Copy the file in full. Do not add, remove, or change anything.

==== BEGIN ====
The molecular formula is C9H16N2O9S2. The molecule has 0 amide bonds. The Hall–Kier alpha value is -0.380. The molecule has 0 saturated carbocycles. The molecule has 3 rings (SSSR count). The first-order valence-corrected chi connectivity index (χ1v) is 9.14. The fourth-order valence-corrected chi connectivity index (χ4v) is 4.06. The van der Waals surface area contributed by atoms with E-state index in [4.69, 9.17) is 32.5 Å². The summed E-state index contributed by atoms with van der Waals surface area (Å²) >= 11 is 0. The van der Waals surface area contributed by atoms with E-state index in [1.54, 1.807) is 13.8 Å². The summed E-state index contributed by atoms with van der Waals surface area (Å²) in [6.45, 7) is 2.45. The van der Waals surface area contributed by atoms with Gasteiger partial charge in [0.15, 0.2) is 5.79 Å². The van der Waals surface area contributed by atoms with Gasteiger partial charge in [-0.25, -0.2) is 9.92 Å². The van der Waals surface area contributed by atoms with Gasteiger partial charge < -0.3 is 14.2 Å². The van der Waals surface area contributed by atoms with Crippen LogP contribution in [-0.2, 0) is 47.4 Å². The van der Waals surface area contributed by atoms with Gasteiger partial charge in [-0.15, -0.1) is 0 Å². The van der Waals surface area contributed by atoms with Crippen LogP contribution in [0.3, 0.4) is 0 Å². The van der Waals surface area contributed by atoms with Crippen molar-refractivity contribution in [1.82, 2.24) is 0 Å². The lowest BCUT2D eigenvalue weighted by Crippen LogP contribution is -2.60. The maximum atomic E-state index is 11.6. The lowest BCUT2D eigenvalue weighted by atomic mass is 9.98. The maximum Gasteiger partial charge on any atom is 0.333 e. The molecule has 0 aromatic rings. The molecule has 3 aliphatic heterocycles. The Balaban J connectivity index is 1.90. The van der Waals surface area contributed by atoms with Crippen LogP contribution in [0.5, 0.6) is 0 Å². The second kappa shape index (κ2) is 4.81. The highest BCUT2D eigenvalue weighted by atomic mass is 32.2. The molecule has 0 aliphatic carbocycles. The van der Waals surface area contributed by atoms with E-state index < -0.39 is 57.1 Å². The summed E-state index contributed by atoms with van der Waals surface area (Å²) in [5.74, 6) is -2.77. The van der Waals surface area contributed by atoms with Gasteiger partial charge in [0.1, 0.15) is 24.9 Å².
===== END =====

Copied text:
The molecular formula is C9H16N2O9S2. The molecule has 0 amide bonds. The Hall–Kier alpha value is -0.380. The molecule has 0 saturated carbocycles. The molecule has 3 rings (SSSR count). The first-order valence-corrected chi connectivity index (χ1v) is 9.14. The fourth-order valence-corrected chi connectivity index (χ4v) is 4.06. The van der Waals surface area contributed by atoms with E-state index in [4.69, 9.17) is 32.5 Å². The summed E-state index contributed by atoms with van der Waals surface area (Å²) >= 11 is 0. The van der Waals surface area contributed by atoms with E-state index in [1.54, 1.807) is 13.8 Å². The summed E-state index contributed by atoms with van der Waals surface area (Å²) in [6.45, 7) is 2.45. The van der Waals surface area contributed by atoms with Gasteiger partial charge in [0.15, 0.2) is 5.79 Å². The van der Waals surface area contributed by atoms with Gasteiger partial charge in [-0.25, -0.2) is 9.92 Å². The van der Waals surface area contributed by atoms with Gasteiger partial charge < -0.3 is 14.2 Å². The van der Waals surface area contributed by atoms with Crippen LogP contribution in [-0.2, 0) is 47.4 Å². The van der Waals surface area contributed by atoms with Gasteiger partial charge in [-0.15, -0.1) is 0 Å². The van der Waals surface area contributed by atoms with Crippen LogP contribution in [0.3, 0.4) is 0 Å². The van der Waals surface area contributed by atoms with Crippen molar-refractivity contribution in [1.82, 2.24) is 0 Å². The lowest BCUT2D eigenvalue weighted by Crippen LogP contribution is -2.60. The maximum atomic E-state index is 11.6. The lowest BCUT2D eigenvalue weighted by atomic mass is 9.98. The maximum Gasteiger partial charge on any atom is 0.333 e. The molecule has 0 aromatic rings. The molecule has 3 aliphatic heterocycles. The Balaban J connectivity index is 1.90. The van der Waals surface area contributed by atoms with Crippen LogP contribution in [0.5, 0.6) is 0 Å². The second kappa shape index (κ2) is 4.81. The highest BCUT2D eigenvalue weighted by atomic mass is 32.2. The molecule has 0 aliphatic carbocycles. The van der Waals surface area contributed by atoms with E-state index < -0.39 is 57.1 Å². The summed E-state index contributed by atoms with van der Waals surface area (Å²) in [5.74, 6) is -2.77. The van der Waals surface area contributed by atoms with Gasteiger partial charge in [0.1, 0.15) is 24.9 Å².